Primary art

Stained glass
Stained glass


At Bank View, we value Art and Design as an important part of the children’s entitlement to a broad and balanced curriculum. Art provides children with the opportunity to develop and extend skills and an opportunity to express their interests, thoughts and ideas. A high-quality art and design education should engage, inspire and challenge children, equipping them with the knowledge and skills to experiment, invent and create their works of art, craft and design. To improve their art and design techniques, pupils draw, paint and sculpt with a range of materials. To make learning more meaningful we look at art within our city – appreciating the culture that surrounds us. Not only does this enable teachers to bring the subject alive, but it also encourages children to talk about art against a familiar backdrop. We want them to have no limits to what their ambitions are and grow up wanting to be illustrators, graphic designers, curators or printmakers. 


We believe that high-quality Art lessons will inspire children to think innovatively and develop creative procedural understanding. Our Art curriculum provides children with opportunities to develop their skills using a range of media and materials. Children learn the skills of drawing, painting, printing, collage, textiles, 3D work and digital art and are allowed to explore and evaluate different creative ideas. Children will be introduced to a range of works and develop knowledge of the styles and vocabulary used by famous artists. The skills they acquire are applied to their cross-curricular topics, allowing children to use their art skills to reflect on and explore topics in greater depth. Art contributes to children’s personal development in creativity, independence, judgment and self-reflection. It also enables them to create take care work which links strongly to our school values. It is paramount that artwork be purposeful; be this as a means of expression or to explore the styles of other artists that inspire our own work. Pupils should be clear about what the intended outcomes are and have the means to measure their own work against this. In Art, children are expected to be reflective and evaluate their work, thinking about how they can make changes and keep improving. This should be meaningful and continuous throughout the process, with evidence of age-related verbal and written reflection. Children are encouraged to take risks and experiment and then reflect on why some ideas and techniques are successful or not for a particular project.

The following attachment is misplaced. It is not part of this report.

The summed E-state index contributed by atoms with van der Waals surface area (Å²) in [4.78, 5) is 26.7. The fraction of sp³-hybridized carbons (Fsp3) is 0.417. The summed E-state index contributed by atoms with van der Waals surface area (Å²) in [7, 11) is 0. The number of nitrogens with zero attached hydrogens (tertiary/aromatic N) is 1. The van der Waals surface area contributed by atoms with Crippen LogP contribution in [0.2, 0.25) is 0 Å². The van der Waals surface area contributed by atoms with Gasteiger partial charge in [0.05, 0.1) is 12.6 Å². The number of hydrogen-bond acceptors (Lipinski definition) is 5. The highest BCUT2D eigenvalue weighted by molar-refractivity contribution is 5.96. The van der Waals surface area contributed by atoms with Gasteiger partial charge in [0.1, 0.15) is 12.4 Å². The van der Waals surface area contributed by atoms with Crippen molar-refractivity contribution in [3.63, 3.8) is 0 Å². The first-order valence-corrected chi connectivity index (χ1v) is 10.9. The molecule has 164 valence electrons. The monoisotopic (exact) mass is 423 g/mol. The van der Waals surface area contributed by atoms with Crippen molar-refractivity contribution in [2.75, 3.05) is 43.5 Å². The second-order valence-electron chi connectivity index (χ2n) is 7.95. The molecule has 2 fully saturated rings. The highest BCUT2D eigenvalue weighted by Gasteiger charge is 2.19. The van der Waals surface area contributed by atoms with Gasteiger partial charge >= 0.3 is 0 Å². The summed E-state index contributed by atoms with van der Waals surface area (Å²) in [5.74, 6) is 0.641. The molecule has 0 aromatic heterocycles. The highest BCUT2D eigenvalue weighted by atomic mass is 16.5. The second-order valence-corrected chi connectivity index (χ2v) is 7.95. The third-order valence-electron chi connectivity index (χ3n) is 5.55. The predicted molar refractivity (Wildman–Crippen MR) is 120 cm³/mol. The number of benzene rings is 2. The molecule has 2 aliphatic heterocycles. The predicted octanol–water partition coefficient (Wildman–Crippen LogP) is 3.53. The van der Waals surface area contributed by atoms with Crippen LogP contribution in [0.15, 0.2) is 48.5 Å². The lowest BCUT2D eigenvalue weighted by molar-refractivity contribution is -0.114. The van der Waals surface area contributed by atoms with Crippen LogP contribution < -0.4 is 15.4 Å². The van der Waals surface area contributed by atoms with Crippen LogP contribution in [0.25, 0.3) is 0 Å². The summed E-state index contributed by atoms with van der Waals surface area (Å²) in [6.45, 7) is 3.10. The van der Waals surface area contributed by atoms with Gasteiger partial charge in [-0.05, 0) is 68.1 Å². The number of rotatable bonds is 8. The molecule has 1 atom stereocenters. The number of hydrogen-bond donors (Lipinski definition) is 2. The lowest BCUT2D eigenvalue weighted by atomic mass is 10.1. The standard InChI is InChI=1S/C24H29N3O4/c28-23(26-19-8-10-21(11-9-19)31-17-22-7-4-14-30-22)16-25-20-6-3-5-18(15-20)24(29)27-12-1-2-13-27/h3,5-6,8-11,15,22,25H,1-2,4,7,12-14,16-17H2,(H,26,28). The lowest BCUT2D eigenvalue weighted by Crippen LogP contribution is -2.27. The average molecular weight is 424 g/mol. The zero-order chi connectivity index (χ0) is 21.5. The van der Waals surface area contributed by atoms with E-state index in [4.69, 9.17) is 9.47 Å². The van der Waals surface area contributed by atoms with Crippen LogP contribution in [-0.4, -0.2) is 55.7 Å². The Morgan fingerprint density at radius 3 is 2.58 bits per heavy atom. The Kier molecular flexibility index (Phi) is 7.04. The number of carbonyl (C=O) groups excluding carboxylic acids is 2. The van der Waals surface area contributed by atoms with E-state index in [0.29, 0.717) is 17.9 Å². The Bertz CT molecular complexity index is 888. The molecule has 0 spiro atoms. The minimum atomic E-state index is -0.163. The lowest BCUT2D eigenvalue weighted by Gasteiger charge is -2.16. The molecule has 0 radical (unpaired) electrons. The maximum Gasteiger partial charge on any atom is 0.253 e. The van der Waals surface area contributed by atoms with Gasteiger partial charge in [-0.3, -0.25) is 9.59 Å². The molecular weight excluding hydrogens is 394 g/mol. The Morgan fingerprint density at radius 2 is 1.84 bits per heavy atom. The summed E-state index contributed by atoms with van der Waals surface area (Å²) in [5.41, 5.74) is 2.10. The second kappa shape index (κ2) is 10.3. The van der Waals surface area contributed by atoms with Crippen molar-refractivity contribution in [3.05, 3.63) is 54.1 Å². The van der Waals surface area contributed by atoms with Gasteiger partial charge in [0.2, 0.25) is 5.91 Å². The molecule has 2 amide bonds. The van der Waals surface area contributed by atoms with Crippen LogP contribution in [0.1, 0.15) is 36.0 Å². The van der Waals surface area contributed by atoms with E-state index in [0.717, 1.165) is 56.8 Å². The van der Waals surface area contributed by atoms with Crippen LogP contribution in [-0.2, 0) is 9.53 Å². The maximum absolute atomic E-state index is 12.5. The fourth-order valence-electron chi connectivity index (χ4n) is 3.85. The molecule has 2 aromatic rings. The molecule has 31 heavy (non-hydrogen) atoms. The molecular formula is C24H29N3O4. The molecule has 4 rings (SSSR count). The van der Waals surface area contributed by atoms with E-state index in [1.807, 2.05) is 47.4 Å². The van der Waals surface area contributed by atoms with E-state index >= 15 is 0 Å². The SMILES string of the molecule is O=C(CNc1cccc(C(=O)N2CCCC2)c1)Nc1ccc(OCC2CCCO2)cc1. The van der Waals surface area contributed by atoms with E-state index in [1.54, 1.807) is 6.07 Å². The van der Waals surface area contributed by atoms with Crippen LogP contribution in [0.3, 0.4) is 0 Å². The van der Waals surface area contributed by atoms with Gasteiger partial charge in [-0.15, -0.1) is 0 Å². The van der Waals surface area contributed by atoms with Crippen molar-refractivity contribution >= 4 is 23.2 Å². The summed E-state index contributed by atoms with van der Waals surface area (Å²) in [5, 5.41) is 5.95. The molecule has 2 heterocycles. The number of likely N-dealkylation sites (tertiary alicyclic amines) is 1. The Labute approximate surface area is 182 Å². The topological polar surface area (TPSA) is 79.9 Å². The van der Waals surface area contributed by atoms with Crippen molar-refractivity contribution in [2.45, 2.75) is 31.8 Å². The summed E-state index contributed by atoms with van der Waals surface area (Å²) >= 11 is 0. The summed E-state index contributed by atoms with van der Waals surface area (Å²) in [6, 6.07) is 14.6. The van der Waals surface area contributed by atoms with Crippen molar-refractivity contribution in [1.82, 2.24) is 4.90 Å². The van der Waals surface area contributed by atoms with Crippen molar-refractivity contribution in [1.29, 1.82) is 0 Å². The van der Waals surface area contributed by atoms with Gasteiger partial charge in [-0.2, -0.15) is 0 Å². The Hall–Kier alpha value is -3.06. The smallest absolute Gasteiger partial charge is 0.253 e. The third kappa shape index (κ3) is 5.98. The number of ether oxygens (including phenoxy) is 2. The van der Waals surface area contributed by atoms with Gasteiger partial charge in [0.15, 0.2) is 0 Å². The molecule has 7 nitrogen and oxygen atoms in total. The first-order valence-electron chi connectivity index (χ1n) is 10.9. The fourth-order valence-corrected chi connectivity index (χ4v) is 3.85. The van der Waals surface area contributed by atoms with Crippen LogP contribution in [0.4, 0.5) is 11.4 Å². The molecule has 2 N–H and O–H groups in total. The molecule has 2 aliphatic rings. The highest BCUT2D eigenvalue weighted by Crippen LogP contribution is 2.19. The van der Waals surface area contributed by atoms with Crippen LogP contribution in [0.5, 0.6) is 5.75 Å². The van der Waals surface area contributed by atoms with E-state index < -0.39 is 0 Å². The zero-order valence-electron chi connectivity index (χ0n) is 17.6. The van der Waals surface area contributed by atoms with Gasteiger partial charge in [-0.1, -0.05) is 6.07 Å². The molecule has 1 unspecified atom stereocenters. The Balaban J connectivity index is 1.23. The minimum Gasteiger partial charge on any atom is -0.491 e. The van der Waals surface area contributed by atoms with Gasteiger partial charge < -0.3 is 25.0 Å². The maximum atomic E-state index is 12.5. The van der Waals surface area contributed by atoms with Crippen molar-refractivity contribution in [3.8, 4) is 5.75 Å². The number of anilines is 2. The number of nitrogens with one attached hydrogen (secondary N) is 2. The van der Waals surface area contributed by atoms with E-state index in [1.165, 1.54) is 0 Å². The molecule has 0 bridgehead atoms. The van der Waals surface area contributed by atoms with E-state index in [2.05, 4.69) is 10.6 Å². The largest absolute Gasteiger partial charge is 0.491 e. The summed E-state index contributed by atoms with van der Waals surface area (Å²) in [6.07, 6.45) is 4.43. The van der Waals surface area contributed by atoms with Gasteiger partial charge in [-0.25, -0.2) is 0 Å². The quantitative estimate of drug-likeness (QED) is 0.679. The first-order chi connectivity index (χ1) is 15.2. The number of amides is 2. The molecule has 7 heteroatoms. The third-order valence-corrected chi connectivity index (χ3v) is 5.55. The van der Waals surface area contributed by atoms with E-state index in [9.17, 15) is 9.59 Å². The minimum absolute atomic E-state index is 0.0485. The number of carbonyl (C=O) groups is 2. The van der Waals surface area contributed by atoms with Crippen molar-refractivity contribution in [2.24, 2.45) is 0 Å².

In the EYFS, we develop a child’s imagination, creativity and ability to use media and materials. In KS1 and KS2 teachers plan Art carefully using the objectives from our medium-term plans, which are then transferred onto a progression map for each cross-curricular topic. Teachers can see what skills and knowledge have been taught previously. Teachers are then able to design a cycle of lessons for each subject, which plans for progression and depth. We also consider diversity and the importance of promoting protected characteristics. The teachers will create a way for art to be displayed to celebrate the pupil’s artwork in their class and across the school. 


Our Art Curriculum is high quality, well thought out and is planned to demonstrate progression. If children are keeping up with the curriculum outcomes, they are deemed to be making good or better progress. In addition, we measure the impact of our curriculum through a reflection on standards achieved against the planned outcomes; a celebration of learning for each term which demonstrates progression across the school; assessment of the skills and knowledge with our assessment domain sheets and pupil discussions about their learning.